native New Zealanders can communicate in a language other than English. The
head of Business New Zealand, Phil O'Reilly, says the nation still has a
long way to go. He sees second languages as both culturally and economically
enriching, and feels New Zealand is missing opportunities on several fronts.
He says he's trying to leverage the issue but without much success.
Business, he says, is still slow on the uptake.

"What we're saved by, and what we get by on in New Zealand – rather than
solving the problem – is the fact that the international language of
business is still English and is likely to be for quite some time. The
reality is that increasingly we won't be able to rely on that." John
Bongard, the managing director of Fisher & Paykel Appliances, which has one
production plant in Italy and another coming on stream in Thailand, says the
reality is that businesses can get by without expertise in second languages.
In Fisher & Paykel's case, Bongard says the company's specific language
needs are met by hiring locals where necessary.

"As we expand around the world, we tend to employ very good locals, so the
whole concept of training our own staff to have a second language is not one
we would really use.

"The universal business language is English, it's as simple as that."

But Aaron Gilmore, mergers and acquisitions manager for New Zealand's
General Cable – a company that recently set up shop in China and India –
says it pays to be multilingual in today's international marketplace.

Having staff who are skilled in business but who can also understand the
nuances of a particular culture and can communicate effectively with state
and corporate officials is a distinct advantage, he says.

"We've been lucky in that in India and China we've had in-house people that
we managed to promote within who were Chinese or Indian nationals, and it's
been very useful for us, without which we would not have been able to do
some of the things we've done the last 12 months.

"We now see multilingualism as a requirement for our executives in those

Finding Kiwis to fit the bill is the challenge.

"If you go out seeking a specific person with specific language skills, you
won't find them in New Zealand. I don't think government policy works very
well for it."

The problem hasn't escaped Wellington's attention or that of its education
officials. In New Zealand's new education curriculum, which comes into
effect in the next school year, language learning will form part of the new
syllabus. All schools with students in years 7 to 10 will be required to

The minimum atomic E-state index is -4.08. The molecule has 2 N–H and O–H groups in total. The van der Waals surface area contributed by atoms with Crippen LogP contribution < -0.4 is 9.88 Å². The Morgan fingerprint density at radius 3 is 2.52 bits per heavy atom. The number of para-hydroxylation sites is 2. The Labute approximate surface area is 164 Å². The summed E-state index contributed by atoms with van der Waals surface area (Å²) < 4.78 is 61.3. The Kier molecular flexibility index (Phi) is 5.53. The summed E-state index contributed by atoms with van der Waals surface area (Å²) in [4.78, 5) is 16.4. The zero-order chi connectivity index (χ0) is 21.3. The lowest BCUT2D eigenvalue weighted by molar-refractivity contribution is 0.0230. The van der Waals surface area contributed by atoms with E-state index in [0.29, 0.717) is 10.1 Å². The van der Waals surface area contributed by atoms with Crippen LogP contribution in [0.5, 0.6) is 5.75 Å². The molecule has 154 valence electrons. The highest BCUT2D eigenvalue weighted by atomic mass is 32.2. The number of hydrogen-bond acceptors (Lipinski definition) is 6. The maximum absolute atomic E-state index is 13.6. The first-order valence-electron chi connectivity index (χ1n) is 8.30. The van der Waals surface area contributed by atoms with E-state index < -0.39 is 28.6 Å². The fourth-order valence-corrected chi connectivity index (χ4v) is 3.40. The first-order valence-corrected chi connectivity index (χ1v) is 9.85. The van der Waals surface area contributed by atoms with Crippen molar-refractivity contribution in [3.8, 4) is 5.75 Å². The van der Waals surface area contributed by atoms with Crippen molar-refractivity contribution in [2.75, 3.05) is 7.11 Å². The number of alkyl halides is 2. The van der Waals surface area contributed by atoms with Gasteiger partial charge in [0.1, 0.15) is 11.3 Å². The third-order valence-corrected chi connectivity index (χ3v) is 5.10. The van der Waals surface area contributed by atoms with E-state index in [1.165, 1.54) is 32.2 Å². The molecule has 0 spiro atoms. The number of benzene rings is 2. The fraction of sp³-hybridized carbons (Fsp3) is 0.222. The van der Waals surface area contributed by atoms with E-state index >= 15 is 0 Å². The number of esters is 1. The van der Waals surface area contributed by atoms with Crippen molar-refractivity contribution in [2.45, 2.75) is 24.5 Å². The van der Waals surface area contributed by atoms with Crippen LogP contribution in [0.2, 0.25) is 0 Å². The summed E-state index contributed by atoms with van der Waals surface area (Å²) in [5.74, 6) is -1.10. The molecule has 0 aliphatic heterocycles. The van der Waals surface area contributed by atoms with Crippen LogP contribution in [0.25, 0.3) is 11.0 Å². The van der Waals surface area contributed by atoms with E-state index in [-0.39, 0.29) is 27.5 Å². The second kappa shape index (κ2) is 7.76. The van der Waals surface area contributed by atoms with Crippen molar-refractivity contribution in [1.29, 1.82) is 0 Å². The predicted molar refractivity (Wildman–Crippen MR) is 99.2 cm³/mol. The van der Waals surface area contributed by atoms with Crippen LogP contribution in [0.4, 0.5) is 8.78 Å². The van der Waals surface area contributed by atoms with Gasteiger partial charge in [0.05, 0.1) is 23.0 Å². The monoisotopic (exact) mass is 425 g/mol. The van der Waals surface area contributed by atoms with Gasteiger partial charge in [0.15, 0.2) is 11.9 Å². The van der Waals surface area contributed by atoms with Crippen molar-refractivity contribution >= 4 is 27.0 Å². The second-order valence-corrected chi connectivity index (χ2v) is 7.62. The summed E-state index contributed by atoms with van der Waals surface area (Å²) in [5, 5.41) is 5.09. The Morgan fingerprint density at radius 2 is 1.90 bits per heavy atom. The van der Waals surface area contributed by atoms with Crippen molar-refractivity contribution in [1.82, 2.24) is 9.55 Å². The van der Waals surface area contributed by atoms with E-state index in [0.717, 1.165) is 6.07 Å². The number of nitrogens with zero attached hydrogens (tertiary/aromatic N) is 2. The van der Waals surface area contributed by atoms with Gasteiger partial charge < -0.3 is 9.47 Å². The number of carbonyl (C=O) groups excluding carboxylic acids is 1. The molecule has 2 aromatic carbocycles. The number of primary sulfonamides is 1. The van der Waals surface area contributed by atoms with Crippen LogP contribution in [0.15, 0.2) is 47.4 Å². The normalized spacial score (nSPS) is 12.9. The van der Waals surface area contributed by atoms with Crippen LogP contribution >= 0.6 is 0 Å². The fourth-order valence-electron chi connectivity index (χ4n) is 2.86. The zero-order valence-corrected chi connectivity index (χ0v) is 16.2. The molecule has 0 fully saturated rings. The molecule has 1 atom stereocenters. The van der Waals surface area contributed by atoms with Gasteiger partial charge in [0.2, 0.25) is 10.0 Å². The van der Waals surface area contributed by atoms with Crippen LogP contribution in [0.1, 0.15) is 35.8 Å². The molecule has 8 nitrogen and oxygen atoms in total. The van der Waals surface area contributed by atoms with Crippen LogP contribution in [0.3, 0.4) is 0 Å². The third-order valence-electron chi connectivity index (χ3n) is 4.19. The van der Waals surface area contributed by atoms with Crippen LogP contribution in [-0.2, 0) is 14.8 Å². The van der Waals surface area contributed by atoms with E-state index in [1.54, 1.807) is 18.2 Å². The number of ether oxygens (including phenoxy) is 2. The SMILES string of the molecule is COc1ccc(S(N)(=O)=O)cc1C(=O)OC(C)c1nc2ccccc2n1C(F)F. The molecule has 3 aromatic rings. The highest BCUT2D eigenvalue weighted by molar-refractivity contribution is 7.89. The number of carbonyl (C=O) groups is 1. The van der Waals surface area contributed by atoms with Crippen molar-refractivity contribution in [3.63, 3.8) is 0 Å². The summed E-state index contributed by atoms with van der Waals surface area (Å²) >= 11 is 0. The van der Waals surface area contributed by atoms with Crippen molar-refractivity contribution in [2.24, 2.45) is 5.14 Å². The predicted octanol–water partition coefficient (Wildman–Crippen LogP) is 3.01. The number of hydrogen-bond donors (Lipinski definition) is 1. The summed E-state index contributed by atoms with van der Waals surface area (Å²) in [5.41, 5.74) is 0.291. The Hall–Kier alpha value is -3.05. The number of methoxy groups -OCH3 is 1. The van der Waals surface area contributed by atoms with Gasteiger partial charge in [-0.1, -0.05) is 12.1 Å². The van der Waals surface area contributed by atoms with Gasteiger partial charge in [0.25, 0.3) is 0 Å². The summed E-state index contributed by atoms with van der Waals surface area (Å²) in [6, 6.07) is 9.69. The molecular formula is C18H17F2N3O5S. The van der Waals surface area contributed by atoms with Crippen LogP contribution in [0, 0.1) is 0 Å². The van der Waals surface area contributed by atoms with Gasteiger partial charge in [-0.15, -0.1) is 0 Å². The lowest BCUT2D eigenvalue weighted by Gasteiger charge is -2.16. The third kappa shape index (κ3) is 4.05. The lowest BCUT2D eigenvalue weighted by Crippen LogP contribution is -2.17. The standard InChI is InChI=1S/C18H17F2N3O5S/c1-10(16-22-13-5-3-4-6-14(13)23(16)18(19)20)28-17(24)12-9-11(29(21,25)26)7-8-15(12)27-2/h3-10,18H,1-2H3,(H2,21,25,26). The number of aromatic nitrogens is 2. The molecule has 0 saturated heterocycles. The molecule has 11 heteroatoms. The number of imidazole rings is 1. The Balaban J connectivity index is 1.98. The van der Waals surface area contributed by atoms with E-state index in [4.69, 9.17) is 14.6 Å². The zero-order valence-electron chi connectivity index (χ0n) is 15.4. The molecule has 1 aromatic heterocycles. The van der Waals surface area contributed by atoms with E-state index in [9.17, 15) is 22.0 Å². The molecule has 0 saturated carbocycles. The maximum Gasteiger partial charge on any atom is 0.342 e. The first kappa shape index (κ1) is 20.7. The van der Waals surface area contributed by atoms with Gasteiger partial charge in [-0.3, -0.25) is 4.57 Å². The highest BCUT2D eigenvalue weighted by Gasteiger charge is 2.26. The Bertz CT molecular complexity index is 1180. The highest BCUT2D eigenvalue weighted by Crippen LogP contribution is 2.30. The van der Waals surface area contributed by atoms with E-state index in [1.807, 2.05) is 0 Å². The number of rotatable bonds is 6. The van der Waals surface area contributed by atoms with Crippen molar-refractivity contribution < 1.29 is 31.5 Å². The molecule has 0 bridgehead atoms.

offer more opportunities in foreign language and culture.

And still under consideration for inclusion in the new curriculum are
educational policies and tools to heighten cultural awareness and
sensitivities towards Asian cultures specifically. This stems from a
government committee report last year, which slammed the education sector's
exclusion of cultural teachings given the increasing importance of New
Zealand's relationships with Japan, China and other Asian nations.

What form that takes remains to be seen, but greater exchange opportunities
for students and teachers is one of the key features mentioned in draft

Still, McLauchlan thinks it is going to take a heck of a lot more than
foreign exchanges and Japanese take-out at school to effect any real change.

He believes government, the tertiary sector and businesses combined need to
do a better job at encouraging and promoting second-language use through
hiring, policy and operating practices.

And based on their record so far – neither Air New Zealand nor the Ministry
of Foreign Affairs and Trade (two of the country's most prominent flag
bearers) have any second-language requirement – McLauchlan despairs.

That business, government and education are struggling to bring about a
metamorphosis in language comes as little surprise to Eruera Tarena, Ngai
Tahu's project leader for culture identity. Based on the Maori experience,
institutionalised change is just half the battle. He says culture and
language need to be embedded deep within a community, not just classrooms
and brochures, to have any lasting and meaningful effect.

"The problem that Maoridom and Maori language is facing is that it's become
very much institutionalised. It's alive and kicking in general on our marae
and formal ceremony and within our tertiary institutions and education
system, but we know that for a language to survive and be healthy, it must
be the language of intergenerational transfer – the language spoken within
the home."

>>From that end, Tarena figures New Zealand has a long way to go before it
becomes a multilingual mecca. Despite the recent revival and interest in
Maori language and culture, Tarena says many Pakeha and Maori are reluctant
to embrace the two cultures and tongues.

"There's still a huge prevalence of misconceptions and misinformation about
bilingualism. It's basically just a whole heap of bad ideas that are a
hangover from a colonial, monolingual presence in the country.

"But if our kids can speak English and Maori, they're going to be more open
minded and have a greater ability to learn a third or another language.

"At the end of the day, it lies with family."